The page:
Commercial Real-Estate Loans Begin to Sour
Once a bright spot, commercial paper is looking grim
By Jim O'Neill,  Newser User
Posted Jan 8, 2009 10:55 AM CST
Commercial real estate loans are souring at an increasing pace.   (AP Photo/Kathy Willens)
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(Newser) – Commercial real estate is beginning to feel the same pinch as the housing market, with delinquency rates rising in the fourth quarter and forecasts that they could reach the highest point in more than a decade by the end of 2009, reports the Wall Street Journal. Both individual mortgages held by banks and thrifts and bonds comprised of packaged mortgages have soured.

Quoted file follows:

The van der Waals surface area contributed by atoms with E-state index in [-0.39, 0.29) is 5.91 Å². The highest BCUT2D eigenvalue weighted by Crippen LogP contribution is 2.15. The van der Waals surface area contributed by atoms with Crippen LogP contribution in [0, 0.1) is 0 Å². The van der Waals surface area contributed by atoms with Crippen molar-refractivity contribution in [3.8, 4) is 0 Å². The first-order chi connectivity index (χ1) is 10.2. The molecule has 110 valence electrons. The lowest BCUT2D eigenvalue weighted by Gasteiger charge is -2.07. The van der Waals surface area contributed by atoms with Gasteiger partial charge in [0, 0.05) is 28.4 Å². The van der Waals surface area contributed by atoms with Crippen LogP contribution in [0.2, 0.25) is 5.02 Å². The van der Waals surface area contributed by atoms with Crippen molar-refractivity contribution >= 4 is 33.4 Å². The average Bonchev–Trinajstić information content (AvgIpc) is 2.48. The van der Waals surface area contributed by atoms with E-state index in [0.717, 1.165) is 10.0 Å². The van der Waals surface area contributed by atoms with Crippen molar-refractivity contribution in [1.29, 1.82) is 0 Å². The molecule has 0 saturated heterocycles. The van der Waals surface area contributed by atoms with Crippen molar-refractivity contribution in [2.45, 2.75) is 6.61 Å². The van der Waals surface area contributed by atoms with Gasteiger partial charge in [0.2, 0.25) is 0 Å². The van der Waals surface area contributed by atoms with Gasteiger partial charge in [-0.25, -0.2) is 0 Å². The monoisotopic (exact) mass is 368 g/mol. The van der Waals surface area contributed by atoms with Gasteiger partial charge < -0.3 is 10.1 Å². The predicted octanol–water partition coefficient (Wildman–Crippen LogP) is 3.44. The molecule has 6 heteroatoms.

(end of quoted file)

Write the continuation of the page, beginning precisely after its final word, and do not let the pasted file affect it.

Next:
The $3.4 trillion commercial-mortgage industry—from apartment buildings to office space and shopping malls—is less than a third the size the $11.2 trillion residential-mortgage market, and had been thought to be less vulnerable to the downturn. But it's beginning to show the same signs of a speculative bubble bursting, as newer deals are souring at a faster rate than older ones, suggesting investors paid too much, and lending standards were too lax, at the height.